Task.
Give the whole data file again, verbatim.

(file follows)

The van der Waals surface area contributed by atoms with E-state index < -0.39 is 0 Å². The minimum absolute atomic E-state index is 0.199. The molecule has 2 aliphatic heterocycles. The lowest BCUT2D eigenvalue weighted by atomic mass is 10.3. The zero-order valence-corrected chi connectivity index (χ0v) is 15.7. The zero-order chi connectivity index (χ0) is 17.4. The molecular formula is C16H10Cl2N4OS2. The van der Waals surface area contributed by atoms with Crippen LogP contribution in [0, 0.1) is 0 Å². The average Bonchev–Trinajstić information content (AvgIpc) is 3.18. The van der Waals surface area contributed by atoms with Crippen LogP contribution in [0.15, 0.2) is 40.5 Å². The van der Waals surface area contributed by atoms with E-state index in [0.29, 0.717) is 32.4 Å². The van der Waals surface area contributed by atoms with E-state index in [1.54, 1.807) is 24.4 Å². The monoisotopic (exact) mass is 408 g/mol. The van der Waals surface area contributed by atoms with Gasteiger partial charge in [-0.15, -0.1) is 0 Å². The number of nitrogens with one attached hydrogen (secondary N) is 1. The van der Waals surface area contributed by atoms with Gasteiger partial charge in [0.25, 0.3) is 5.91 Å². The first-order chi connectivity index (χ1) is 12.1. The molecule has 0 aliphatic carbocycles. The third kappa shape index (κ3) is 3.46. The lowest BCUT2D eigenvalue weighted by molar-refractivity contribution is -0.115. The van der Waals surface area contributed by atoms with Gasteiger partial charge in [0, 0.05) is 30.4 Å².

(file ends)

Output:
The van der Waals surface area contributed by atoms with E-state index < -0.39 is 0 Å². The minimum absolute atomic E-state index is 0.199. The molecule has 2 aliphatic heterocycles. The lowest BCUT2D eigenvalue weighted by atomic mass is 10.3. The zero-order valence-corrected chi connectivity index (χ0v) is 15.7. The zero-order chi connectivity index (χ0) is 17.4. The molecular formula is C16H10Cl2N4OS2. The van der Waals surface area contributed by atoms with Crippen LogP contribution in [0, 0.1) is 0 Å². The average Bonchev–Trinajstić information content (AvgIpc) is 3.18. The van der Waals surface area contributed by atoms with Crippen LogP contribution in [0.15, 0.2) is 40.5 Å². The van der Waals surface area contributed by atoms with E-state index in [0.29, 0.717) is 32.4 Å². The van der Waals surface area contributed by atoms with E-state index in [1.54, 1.807) is 24.4 Å². The monoisotopic (exact) mass is 408 g/mol. The van der Waals surface area contributed by atoms with Gasteiger partial charge in [-0.15, -0.1) is 0 Å². The number of nitrogens with one attached hydrogen (secondary N) is 1. The van der Waals surface area contributed by atoms with Gasteiger partial charge in [0.25, 0.3) is 5.91 Å². The first-order chi connectivity index (χ1) is 12.1. The molecule has 0 aliphatic carbocycles. The third kappa shape index (κ3) is 3.46. The lowest BCUT2D eigenvalue weighted by molar-refractivity contribution is -0.115. The van der Waals surface area contributed by atoms with Gasteiger partial charge in [0, 0.05) is 30.4 Å².